There has been a large bunch of special Chariman’s Reserve releases and given that Saint Lucia Distillers (SLD) is one of our favorite distilleries, we did have to check them out of course. By the way, these should all be single casks released for private groups, mostly shops. And yes, my buddies also chose a barrel, which will be dedicated towards a very special project. But more on that when the time has come!
What’s a huge plus with these releases is their transparency: we basically always get an indication on the utilised still(s) and the share of the rum(s) in the “blend”. That said, I think it makes sense to start with SLD’s “own” release, the Chairman’s Reserve 2005.
Chairman’s Reserve 2005 14YO “St. Lucia Distillers” (46%): 2005 was the inaugural vintage of the brand, which, at 40%, always felt very lackluster. This is a blend of rums from both John Dore pot stills and Coffey column still distillate. Nose: My first impression is that this is not as intense as I expected this to be. If that’s mostly because of the blend or the abv is not clear. I get corn, cheap bubble gum, a whiff of mouth wash, some citrus, sugar cane perhaps, quite some oak and eventually also some herbs. It is somehow a well-known profile, but at least in the nose, this combination doesn’t really get me excited. Palate: Very tasty! A really nice mix of herbs (mint, rosary), spices (pepper, cloves, nutmeg) and fresh cane juice, paired with just as much oak as we’ve had in the nose. It’s really a huge leap from the nose but I must say that this very dry and woody side doesn’t suit the distillery too much. Finish: Quite long, dry and woody. Here and there some of the herbs and spices, but mostly cask aromas. It is not a bad rum at all, it is really good in fact, but other profiles work just so much better in my opinion. (82/100)
Chairman’s Reserve 2011 8YO “Lucky Liquor” (46%): Here we have 50% John Dore I and 50% Column still. However, we are still at 46% but let’s see. Nose: Immediately much fresher and more intense than the “2005”. It all starts with the mouth wash and fresh herbs (mint, mostly) and basically it stops right there. Sure, we get some sugar cane, lime and pepper perhaps but that’s about it. I know that this doesn’t sound promising, but if the palate can keep up with this, we are in for a very nice and simple rum – which is a rare sight these days. Palate: This is St. Lucia as we know and love it! I am not sure if I would have been able to point out the column still share blindly by the way. The John Dore I still is just so succinct. While we basically have a one-to-one mapping from the nose, the palate actually offers a bit more in the form of oak and spices. This is another perfect demonstration which shows that it really doesn’t need much more than eight years in the tropics for rums like this to shine. The good news is also that the 46% don’t give us the impression that we are missing out on anything. Finish: Short to medium long and just as fresh as the rest. That doesn’t mean that there isn’t enough oak or cask influence though. A well made rum. It is a one-tricky-pony, but it works. (86/100)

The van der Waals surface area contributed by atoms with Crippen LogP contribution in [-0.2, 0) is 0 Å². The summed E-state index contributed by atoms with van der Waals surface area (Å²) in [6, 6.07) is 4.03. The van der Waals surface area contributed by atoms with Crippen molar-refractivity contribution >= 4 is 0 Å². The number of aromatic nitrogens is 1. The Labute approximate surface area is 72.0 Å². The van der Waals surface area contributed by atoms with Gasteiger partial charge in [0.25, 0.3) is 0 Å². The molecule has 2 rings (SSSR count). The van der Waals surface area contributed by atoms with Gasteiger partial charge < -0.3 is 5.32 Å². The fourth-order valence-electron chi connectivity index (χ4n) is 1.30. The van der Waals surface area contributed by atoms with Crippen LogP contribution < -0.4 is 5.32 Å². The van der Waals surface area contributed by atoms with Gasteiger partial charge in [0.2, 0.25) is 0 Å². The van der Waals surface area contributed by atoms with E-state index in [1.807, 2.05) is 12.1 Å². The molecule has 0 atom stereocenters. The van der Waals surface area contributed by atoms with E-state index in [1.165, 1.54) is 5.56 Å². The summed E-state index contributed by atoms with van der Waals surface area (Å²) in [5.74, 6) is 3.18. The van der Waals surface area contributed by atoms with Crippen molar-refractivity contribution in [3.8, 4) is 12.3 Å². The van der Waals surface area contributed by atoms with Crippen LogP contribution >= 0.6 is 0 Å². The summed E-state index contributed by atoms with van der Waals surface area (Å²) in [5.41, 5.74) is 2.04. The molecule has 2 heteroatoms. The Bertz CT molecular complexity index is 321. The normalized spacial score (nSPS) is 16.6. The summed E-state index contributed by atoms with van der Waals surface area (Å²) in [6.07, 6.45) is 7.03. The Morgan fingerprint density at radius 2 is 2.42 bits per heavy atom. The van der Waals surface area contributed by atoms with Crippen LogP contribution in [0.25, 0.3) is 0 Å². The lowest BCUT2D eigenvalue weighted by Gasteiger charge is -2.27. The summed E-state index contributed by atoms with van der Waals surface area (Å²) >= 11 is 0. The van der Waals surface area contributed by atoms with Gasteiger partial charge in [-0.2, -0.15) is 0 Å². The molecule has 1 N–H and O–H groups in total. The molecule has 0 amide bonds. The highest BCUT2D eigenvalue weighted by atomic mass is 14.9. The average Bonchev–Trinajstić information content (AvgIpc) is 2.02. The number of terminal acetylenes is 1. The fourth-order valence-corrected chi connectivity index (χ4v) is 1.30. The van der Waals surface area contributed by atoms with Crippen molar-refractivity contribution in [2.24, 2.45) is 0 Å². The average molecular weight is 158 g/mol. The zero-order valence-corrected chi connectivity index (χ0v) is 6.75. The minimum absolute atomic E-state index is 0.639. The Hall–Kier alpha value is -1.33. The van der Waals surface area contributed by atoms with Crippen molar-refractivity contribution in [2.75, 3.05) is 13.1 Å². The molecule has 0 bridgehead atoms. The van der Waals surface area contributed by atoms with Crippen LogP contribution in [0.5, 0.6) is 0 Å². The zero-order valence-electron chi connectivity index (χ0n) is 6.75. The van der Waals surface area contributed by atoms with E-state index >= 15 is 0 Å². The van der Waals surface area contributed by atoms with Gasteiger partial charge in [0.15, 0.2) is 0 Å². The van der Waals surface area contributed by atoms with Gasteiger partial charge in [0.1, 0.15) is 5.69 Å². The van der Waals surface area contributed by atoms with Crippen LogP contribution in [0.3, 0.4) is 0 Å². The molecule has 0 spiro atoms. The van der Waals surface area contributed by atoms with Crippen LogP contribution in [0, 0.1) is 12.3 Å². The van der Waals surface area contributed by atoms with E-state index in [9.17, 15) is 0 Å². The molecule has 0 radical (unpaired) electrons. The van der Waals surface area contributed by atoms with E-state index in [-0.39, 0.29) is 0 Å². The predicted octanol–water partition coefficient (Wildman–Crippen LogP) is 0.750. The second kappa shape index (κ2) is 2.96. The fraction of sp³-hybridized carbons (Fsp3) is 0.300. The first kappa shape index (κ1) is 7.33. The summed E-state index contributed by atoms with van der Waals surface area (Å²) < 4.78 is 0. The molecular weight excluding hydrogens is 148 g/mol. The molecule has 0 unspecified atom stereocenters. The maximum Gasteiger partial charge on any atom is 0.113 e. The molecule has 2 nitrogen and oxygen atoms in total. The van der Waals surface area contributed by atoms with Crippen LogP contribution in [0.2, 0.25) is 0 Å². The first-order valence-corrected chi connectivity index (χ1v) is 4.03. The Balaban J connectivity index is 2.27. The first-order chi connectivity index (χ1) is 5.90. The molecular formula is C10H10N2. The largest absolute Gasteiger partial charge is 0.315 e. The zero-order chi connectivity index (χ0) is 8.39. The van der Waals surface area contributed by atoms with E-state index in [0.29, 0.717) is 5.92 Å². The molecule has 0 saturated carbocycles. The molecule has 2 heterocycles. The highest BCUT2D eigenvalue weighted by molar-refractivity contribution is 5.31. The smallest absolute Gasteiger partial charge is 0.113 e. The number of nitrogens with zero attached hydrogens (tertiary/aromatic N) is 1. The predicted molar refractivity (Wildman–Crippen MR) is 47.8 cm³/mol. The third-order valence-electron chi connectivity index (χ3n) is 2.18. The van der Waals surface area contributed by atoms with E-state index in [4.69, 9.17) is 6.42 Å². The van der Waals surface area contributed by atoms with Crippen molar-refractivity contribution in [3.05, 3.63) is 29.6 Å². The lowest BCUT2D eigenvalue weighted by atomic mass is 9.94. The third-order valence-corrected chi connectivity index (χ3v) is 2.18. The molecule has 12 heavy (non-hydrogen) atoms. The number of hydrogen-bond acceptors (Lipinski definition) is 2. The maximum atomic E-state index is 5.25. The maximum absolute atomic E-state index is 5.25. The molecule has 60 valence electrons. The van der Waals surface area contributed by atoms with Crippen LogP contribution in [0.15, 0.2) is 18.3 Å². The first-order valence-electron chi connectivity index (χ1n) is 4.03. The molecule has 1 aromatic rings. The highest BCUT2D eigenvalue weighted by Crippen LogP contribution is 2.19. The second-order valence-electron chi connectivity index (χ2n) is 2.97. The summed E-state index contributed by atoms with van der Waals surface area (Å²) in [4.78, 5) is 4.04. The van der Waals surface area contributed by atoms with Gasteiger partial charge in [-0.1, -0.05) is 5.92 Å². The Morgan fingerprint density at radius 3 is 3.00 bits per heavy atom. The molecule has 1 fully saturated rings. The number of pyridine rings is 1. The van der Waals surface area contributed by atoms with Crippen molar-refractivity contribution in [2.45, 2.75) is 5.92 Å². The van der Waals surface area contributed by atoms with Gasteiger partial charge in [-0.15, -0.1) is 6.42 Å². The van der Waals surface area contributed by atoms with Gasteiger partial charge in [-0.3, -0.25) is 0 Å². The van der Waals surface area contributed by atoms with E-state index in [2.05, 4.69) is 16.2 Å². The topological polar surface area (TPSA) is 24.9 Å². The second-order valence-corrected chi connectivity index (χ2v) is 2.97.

Chairman’s Reserve 2006 13YO “Royal Mile Whiskies” (56%): A rum from the newish Vendome pot still, which is extremely flexible from what I understand. And we did like the rums from it in the past! Nose: Relatively speaking, this one is more vegetal than the John Dore and/ or Coffey rums but make no mistake, it is still incredibly fruity and herbal. However, here my first associations would be glue and ripe banana, followed by dark berries and the “typical” St. Lucia notes (sugar cane, fresh herbs such as mint and citrus). It is really cool how we have this standard profile, but with banana instead of oak in the background. Palate: Kind of what I thought and the logical consequence of the previous sentence: Your standard Saint Lucian rum but with banana providing the main texture instead of oak. But there’s more. I also get salammoniac, something between molasses and beet syrup, bitter grapefruit and cocoa. Wow! Going back to the nose, I can now also find many of these aromas again. Finish: Long and exceedingly dry with lots of oak (all of a sudden), cocoa and earthy notes. While I love the Vendome style, I definitely prefer John Dore in the finish! All in all, it is a very intersting take on the Vendome profile, I must say. Probably not the first Vendome you should try, though. (89/100)